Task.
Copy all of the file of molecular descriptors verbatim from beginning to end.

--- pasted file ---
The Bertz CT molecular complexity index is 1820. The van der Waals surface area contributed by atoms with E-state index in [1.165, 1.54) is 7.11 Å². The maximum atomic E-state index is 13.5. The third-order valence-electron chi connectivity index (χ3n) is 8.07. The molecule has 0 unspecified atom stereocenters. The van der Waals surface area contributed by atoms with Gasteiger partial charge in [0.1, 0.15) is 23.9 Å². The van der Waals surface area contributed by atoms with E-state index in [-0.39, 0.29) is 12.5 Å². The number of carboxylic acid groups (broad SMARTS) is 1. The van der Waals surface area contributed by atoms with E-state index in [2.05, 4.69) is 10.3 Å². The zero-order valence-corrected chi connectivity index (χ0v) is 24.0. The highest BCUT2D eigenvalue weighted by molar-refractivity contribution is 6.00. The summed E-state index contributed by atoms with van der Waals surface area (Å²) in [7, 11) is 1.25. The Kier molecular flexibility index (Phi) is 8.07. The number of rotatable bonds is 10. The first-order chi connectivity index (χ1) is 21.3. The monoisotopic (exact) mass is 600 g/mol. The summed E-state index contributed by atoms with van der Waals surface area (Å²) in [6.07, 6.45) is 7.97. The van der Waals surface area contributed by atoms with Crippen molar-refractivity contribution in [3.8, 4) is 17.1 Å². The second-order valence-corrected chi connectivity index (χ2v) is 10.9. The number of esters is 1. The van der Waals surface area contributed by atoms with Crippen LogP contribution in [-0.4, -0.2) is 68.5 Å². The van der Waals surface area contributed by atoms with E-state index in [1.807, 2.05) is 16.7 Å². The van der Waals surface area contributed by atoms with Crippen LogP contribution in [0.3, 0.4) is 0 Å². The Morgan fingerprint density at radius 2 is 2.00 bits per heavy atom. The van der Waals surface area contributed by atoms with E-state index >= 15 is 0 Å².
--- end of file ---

The Bertz CT molecular complexity index is 1820. The van der Waals surface area contributed by atoms with E-state index in [1.165, 1.54) is 7.11 Å². The maximum atomic E-state index is 13.5. The third-order valence-electron chi connectivity index (χ3n) is 8.07. The molecule has 0 unspecified atom stereocenters. The van der Waals surface area contributed by atoms with Gasteiger partial charge in [0.1, 0.15) is 23.9 Å². The van der Waals surface area contributed by atoms with E-state index in [-0.39, 0.29) is 12.5 Å². The number of carboxylic acid groups (broad SMARTS) is 1. The van der Waals surface area contributed by atoms with E-state index in [2.05, 4.69) is 10.3 Å². The zero-order valence-corrected chi connectivity index (χ0v) is 24.0. The highest BCUT2D eigenvalue weighted by molar-refractivity contribution is 6.00. The summed E-state index contributed by atoms with van der Waals surface area (Å²) in [7, 11) is 1.25. The Kier molecular flexibility index (Phi) is 8.07. The number of rotatable bonds is 10. The first-order chi connectivity index (χ1) is 21.3. The monoisotopic (exact) mass is 600 g/mol. The summed E-state index contributed by atoms with van der Waals surface area (Å²) in [6.07, 6.45) is 7.97. The van der Waals surface area contributed by atoms with Crippen molar-refractivity contribution in [3.8, 4) is 17.1 Å². The second-order valence-corrected chi connectivity index (χ2v) is 10.9. The number of esters is 1. The van der Waals surface area contributed by atoms with Crippen LogP contribution in [-0.4, -0.2) is 68.5 Å². The van der Waals surface area contributed by atoms with E-state index in [1.807, 2.05) is 16.7 Å². The van der Waals surface area contributed by atoms with Crippen LogP contribution in [0.3, 0.4) is 0 Å². The Morgan fingerprint density at radius 2 is 2.00 bits per heavy atom. The van der Waals surface area contributed by atoms with E-state index >= 15 is 0 Å².